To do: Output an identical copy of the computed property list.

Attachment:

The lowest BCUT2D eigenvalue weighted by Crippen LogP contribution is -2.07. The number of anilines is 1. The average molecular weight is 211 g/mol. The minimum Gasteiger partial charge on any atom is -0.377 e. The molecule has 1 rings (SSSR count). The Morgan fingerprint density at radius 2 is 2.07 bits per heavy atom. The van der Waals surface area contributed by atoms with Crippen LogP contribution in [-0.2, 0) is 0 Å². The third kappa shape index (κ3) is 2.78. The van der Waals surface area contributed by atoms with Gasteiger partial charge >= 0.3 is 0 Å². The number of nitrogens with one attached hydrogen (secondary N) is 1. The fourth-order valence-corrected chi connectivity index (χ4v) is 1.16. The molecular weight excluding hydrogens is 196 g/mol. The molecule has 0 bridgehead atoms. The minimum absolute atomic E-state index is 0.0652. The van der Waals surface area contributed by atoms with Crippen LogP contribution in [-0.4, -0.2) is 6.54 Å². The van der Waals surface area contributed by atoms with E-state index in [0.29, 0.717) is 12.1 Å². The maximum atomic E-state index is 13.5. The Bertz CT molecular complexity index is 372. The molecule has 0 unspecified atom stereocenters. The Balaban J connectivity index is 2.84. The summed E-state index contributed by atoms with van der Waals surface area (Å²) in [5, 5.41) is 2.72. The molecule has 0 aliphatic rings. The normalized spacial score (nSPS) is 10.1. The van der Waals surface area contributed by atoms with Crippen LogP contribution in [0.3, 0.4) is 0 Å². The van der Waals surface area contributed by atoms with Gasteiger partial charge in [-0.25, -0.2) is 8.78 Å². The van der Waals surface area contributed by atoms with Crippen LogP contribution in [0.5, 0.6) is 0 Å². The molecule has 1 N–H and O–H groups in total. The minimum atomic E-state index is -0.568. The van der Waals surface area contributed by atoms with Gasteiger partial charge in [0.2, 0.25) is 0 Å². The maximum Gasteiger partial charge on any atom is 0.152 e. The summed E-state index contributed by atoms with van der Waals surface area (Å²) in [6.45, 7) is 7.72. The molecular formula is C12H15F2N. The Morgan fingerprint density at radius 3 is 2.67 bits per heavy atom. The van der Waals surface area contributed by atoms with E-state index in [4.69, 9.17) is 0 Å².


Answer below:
The lowest BCUT2D eigenvalue weighted by Crippen LogP contribution is -2.07. The number of anilines is 1. The average molecular weight is 211 g/mol. The minimum Gasteiger partial charge on any atom is -0.377 e. The molecule has 1 rings (SSSR count). The Morgan fingerprint density at radius 2 is 2.07 bits per heavy atom. The van der Waals surface area contributed by atoms with Crippen LogP contribution in [-0.2, 0) is 0 Å². The third kappa shape index (κ3) is 2.78. The van der Waals surface area contributed by atoms with Gasteiger partial charge >= 0.3 is 0 Å². The number of nitrogens with one attached hydrogen (secondary N) is 1. The fourth-order valence-corrected chi connectivity index (χ4v) is 1.16. The molecular weight excluding hydrogens is 196 g/mol. The molecule has 0 bridgehead atoms. The minimum absolute atomic E-state index is 0.0652. The van der Waals surface area contributed by atoms with Crippen LogP contribution in [-0.4, -0.2) is 6.54 Å². The van der Waals surface area contributed by atoms with E-state index in [0.29, 0.717) is 12.1 Å². The maximum atomic E-state index is 13.5. The Bertz CT molecular complexity index is 372. The molecule has 0 unspecified atom stereocenters. The Balaban J connectivity index is 2.84. The summed E-state index contributed by atoms with van der Waals surface area (Å²) in [5, 5.41) is 2.72. The molecule has 0 aliphatic rings. The normalized spacial score (nSPS) is 10.1. The van der Waals surface area contributed by atoms with Crippen LogP contribution in [0.3, 0.4) is 0 Å². The van der Waals surface area contributed by atoms with Gasteiger partial charge in [-0.25, -0.2) is 8.78 Å². The van der Waals surface area contributed by atoms with Crippen LogP contribution in [0.5, 0.6) is 0 Å². The molecule has 1 N–H and O–H groups in total. The minimum atomic E-state index is -0.568. The van der Waals surface area contributed by atoms with Gasteiger partial charge in [0.2, 0.25) is 0 Å². The maximum Gasteiger partial charge on any atom is 0.152 e. The summed E-state index contributed by atoms with van der Waals surface area (Å²) in [6.45, 7) is 7.72. The molecular formula is C12H15F2N. The Morgan fingerprint density at radius 3 is 2.67 bits per heavy atom. The van der Waals surface area contributed by atoms with E-state index in [4.69, 9.17) is 0 Å².